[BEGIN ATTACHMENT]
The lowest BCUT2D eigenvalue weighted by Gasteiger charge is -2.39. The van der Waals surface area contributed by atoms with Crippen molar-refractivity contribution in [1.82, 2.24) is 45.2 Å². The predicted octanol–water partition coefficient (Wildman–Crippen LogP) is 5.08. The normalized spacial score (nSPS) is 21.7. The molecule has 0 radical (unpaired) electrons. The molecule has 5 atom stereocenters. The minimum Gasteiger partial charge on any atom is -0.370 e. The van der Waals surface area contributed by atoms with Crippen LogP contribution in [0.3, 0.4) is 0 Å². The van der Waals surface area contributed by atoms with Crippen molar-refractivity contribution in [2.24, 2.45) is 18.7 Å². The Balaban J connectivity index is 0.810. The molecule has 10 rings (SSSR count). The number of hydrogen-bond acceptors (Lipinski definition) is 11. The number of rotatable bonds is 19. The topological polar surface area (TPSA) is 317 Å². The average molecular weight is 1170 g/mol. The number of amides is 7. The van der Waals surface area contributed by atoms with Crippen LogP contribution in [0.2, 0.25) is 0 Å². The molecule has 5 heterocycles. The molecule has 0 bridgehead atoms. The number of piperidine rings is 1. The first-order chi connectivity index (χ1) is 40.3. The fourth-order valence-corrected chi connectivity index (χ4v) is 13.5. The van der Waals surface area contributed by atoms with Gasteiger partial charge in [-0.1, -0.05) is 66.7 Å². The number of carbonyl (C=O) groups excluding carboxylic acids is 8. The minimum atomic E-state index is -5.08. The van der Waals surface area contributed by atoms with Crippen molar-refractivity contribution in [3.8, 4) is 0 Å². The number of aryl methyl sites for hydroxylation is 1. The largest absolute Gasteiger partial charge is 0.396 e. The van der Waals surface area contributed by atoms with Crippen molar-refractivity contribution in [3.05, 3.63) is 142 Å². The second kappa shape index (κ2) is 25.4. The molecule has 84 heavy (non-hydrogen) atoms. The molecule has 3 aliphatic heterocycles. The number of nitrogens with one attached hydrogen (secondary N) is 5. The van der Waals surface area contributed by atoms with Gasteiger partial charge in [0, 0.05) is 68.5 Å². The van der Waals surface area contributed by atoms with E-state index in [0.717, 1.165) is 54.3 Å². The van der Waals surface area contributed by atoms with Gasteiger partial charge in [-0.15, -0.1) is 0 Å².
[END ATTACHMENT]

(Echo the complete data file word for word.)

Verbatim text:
The lowest BCUT2D eigenvalue weighted by Gasteiger charge is -2.39. The van der Waals surface area contributed by atoms with Crippen molar-refractivity contribution in [1.82, 2.24) is 45.2 Å². The predicted octanol–water partition coefficient (Wildman–Crippen LogP) is 5.08. The normalized spacial score (nSPS) is 21.7. The molecule has 0 radical (unpaired) electrons. The molecule has 5 atom stereocenters. The minimum Gasteiger partial charge on any atom is -0.370 e. The van der Waals surface area contributed by atoms with Crippen LogP contribution in [0.3, 0.4) is 0 Å². The van der Waals surface area contributed by atoms with Crippen molar-refractivity contribution in [2.24, 2.45) is 18.7 Å². The Balaban J connectivity index is 0.810. The molecule has 10 rings (SSSR count). The number of hydrogen-bond acceptors (Lipinski definition) is 11. The number of rotatable bonds is 19. The topological polar surface area (TPSA) is 317 Å². The average molecular weight is 1170 g/mol. The number of amides is 7. The van der Waals surface area contributed by atoms with Crippen LogP contribution in [0.2, 0.25) is 0 Å². The molecule has 5 heterocycles. The molecule has 0 bridgehead atoms. The number of piperidine rings is 1. The first-order chi connectivity index (χ1) is 40.3. The fourth-order valence-corrected chi connectivity index (χ4v) is 13.5. The van der Waals surface area contributed by atoms with Gasteiger partial charge in [-0.1, -0.05) is 66.7 Å². The number of carbonyl (C=O) groups excluding carboxylic acids is 8. The minimum atomic E-state index is -5.08. The van der Waals surface area contributed by atoms with Crippen molar-refractivity contribution in [3.8, 4) is 0 Å². The number of aryl methyl sites for hydroxylation is 1. The largest absolute Gasteiger partial charge is 0.396 e. The van der Waals surface area contributed by atoms with Crippen molar-refractivity contribution in [3.05, 3.63) is 142 Å². The second kappa shape index (κ2) is 25.4. The molecule has 84 heavy (non-hydrogen) atoms. The molecule has 3 aliphatic heterocycles. The number of nitrogens with one attached hydrogen (secondary N) is 5. The van der Waals surface area contributed by atoms with Gasteiger partial charge in [0, 0.05) is 68.5 Å². The van der Waals surface area contributed by atoms with E-state index in [0.717, 1.165) is 54.3 Å². The van der Waals surface area contributed by atoms with Gasteiger partial charge in [-0.15, -0.1) is 0 Å².